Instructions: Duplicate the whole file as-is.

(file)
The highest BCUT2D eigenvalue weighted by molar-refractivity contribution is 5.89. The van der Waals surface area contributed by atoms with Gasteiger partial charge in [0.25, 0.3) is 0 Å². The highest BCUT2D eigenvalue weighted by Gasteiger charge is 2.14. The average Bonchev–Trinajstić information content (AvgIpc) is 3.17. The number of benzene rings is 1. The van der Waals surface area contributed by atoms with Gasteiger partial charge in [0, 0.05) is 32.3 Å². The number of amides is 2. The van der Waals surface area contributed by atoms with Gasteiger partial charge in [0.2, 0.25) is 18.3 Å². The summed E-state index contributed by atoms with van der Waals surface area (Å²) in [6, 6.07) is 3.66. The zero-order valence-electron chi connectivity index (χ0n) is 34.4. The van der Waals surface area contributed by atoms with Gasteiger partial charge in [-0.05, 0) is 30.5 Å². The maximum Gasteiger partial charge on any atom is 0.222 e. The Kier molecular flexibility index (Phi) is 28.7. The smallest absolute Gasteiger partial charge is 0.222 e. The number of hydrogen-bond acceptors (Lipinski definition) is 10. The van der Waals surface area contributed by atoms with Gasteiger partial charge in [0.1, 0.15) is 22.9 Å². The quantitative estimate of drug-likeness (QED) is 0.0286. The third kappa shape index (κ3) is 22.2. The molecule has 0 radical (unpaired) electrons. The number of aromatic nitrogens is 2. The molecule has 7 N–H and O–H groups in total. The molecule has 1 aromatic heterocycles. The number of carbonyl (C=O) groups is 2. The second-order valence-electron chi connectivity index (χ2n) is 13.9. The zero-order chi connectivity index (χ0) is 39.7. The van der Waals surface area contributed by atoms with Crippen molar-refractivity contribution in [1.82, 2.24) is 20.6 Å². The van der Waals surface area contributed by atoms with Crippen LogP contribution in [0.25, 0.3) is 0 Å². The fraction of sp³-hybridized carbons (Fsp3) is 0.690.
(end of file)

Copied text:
The highest BCUT2D eigenvalue weighted by molar-refractivity contribution is 5.89. The van der Waals surface area contributed by atoms with Gasteiger partial charge in [0.25, 0.3) is 0 Å². The highest BCUT2D eigenvalue weighted by Gasteiger charge is 2.14. The average Bonchev–Trinajstić information content (AvgIpc) is 3.17. The number of benzene rings is 1. The van der Waals surface area contributed by atoms with Gasteiger partial charge in [0, 0.05) is 32.3 Å². The number of amides is 2. The van der Waals surface area contributed by atoms with Gasteiger partial charge in [0.2, 0.25) is 18.3 Å². The summed E-state index contributed by atoms with van der Waals surface area (Å²) in [6, 6.07) is 3.66. The zero-order valence-electron chi connectivity index (χ0n) is 34.4. The van der Waals surface area contributed by atoms with Gasteiger partial charge in [-0.05, 0) is 30.5 Å². The maximum Gasteiger partial charge on any atom is 0.222 e. The Kier molecular flexibility index (Phi) is 28.7. The smallest absolute Gasteiger partial charge is 0.222 e. The number of hydrogen-bond acceptors (Lipinski definition) is 10. The van der Waals surface area contributed by atoms with Gasteiger partial charge in [0.1, 0.15) is 22.9 Å². The quantitative estimate of drug-likeness (QED) is 0.0286. The third kappa shape index (κ3) is 22.2. The molecule has 0 radical (unpaired) electrons. The number of aromatic nitrogens is 2. The molecule has 7 N–H and O–H groups in total. The molecule has 1 aromatic heterocycles. The number of carbonyl (C=O) groups is 2. The second-order valence-electron chi connectivity index (χ2n) is 13.9. The zero-order chi connectivity index (χ0) is 39.7. The van der Waals surface area contributed by atoms with Crippen molar-refractivity contribution in [1.82, 2.24) is 20.6 Å². The van der Waals surface area contributed by atoms with Crippen LogP contribution in [0.25, 0.3) is 0 Å². The fraction of sp³-hybridized carbons (Fsp3) is 0.690.